Tag: 上海夜網

Artificial intelligence pilot to look for suicide warning signs across Canada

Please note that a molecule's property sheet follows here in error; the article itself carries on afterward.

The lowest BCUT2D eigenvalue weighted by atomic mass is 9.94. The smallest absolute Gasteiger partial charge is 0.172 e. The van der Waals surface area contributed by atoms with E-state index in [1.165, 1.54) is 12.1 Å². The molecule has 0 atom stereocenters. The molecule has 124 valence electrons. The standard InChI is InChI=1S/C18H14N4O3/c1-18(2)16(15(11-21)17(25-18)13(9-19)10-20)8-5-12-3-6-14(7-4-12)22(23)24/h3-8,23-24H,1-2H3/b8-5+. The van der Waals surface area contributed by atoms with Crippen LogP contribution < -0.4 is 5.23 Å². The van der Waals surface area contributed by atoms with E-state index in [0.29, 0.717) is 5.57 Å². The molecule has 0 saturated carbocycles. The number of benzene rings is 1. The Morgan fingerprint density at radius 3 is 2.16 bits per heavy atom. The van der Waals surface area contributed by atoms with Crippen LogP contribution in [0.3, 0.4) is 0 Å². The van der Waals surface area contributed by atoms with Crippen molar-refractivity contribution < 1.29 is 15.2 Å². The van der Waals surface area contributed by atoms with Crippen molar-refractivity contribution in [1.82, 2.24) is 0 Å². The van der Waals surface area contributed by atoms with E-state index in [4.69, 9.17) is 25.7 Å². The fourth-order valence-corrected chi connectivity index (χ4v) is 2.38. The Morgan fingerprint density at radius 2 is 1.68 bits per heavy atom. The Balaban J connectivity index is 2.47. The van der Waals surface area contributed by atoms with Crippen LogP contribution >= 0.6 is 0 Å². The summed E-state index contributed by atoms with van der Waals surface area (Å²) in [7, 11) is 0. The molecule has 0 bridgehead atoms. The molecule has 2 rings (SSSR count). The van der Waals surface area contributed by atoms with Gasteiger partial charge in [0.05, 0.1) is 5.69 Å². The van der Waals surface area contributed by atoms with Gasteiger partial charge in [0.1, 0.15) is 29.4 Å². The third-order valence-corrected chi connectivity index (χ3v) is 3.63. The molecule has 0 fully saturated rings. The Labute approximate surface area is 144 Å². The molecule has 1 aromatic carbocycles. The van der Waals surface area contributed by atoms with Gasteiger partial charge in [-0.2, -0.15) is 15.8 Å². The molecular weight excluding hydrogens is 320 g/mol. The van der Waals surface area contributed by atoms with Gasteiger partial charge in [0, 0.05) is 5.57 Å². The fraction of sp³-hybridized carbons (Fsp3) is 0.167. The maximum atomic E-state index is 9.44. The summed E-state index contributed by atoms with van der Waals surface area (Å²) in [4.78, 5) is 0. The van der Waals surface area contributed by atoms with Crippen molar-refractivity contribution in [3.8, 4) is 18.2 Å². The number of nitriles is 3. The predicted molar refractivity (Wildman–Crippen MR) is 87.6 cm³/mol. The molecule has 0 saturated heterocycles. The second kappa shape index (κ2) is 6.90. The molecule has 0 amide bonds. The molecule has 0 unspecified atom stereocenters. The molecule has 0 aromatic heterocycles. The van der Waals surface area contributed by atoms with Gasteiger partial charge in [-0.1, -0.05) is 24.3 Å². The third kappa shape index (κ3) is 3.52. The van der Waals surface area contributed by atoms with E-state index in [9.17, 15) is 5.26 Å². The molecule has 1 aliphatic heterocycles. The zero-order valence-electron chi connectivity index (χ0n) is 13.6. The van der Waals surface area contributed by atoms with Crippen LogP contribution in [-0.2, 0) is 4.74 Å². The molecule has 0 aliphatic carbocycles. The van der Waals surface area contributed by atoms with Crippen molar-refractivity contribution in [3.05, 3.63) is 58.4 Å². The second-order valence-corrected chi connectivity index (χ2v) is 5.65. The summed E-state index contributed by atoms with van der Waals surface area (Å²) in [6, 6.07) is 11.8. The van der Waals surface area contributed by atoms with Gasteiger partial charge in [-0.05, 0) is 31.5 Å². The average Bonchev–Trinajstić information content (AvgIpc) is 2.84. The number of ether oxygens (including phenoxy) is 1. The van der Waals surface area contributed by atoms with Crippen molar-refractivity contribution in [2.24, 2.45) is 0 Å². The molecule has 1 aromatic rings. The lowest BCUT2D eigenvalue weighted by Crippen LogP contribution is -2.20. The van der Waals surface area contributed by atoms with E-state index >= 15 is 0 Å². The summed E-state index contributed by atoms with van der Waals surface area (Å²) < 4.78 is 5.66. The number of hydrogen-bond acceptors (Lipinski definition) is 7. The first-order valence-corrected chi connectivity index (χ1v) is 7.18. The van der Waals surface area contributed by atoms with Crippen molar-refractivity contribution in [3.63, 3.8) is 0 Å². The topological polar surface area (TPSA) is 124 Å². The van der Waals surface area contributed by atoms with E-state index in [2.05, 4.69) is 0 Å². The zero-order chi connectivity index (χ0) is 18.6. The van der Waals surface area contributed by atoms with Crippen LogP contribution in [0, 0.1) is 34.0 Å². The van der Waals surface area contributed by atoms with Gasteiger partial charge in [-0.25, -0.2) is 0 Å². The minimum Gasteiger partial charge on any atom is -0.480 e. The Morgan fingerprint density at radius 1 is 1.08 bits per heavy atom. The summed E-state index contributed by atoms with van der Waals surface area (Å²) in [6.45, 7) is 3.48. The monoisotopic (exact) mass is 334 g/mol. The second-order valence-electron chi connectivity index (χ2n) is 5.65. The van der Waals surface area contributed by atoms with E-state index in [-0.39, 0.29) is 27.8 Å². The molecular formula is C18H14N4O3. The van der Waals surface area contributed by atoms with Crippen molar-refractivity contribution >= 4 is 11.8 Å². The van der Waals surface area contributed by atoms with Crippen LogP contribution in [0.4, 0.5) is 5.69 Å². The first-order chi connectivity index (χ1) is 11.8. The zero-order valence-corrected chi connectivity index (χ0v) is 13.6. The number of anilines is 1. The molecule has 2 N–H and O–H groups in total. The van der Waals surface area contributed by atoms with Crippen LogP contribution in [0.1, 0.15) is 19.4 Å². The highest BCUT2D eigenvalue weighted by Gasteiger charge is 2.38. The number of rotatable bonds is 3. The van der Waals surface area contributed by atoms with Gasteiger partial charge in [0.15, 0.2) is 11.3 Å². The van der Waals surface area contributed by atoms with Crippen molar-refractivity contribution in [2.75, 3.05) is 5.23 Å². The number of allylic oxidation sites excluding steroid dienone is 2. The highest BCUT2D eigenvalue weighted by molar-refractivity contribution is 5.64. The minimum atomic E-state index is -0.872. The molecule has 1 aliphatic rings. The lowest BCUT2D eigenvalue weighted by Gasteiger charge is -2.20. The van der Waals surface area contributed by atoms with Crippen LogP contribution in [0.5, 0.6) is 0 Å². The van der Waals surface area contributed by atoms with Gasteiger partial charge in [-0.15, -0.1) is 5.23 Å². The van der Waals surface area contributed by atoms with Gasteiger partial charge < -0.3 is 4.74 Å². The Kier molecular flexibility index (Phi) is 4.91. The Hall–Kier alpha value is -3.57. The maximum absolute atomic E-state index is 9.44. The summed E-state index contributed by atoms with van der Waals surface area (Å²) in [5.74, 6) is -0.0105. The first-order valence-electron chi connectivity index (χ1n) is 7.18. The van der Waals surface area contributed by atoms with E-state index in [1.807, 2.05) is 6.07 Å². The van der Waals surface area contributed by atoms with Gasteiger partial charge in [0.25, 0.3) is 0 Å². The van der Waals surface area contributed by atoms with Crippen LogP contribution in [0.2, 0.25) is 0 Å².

first_imgOTTAWA – An Ottawa-based firm has been tapped by the federal government for a three-month pilot project designed to look for warning signs for suicide before tragedy strikes.Advanced Symbolics Inc., is an artificial intelligence service company set to examine suicide hot spots across the country to better understand precursors to suicide.The pilot, expected to start by the beginning of February, will examine all parts of the country including Indigenous communities, said chief scientist Kenton White, though he stressed the goal is not to focus on any particular group.“What we would like to try and understand is what are the signals … that would allow us to forecast where the next hot spots are so that we can help the government of Canada to provide the resources that are … going to be needed to help prevent suicide before the tragedies happen,” White said.There were a number of high profile “hot spots” in 2017, White added, noting northern communities and places like Cape Breton were hit particularly hard by spikes in suicide.Advanced Symbolics’ pilot will not identify individuals, White added, saying safeguards are in place to ensure individuals can’t be identified within samples.“This is not Minority Report and we are not identifying individuals who … have risk of self harm,” he said.“We are not knocking on doors or contacting individuals. We have nothing that is personally identifiable about any individuals in this study.”Instead, the company turns to a technique to create randomized, controlled samples of social media users in all regions.The project will only use anonymous data already in the public domain for surveillance purposes, according to the Public Works contract award document posted online.White, also an adjunct professor at the University of Ottawa, said Tuesday his biggest hope is the research can demonstrate a positive application for artificial intelligence.“So many times in AI research we hear the stories about AI is going to take jobs … Big Brother is spying on us,” he said.“If you can show that (suicide) rates have gone down because we have deployed this sort of study, that would be most gratifying.”Dr. Stan Kutcher, a Dalhousie University psychiatry professor who examined a spate of Cape Breton teen suicides in 2017, said this summer that authorities need to look beyond bullying in their response to tragedies, adding there is a tendency to assume it causes “every single problem” young people have and that it is “just not true.”—Follow @kkirkup on Twitterlast_img read more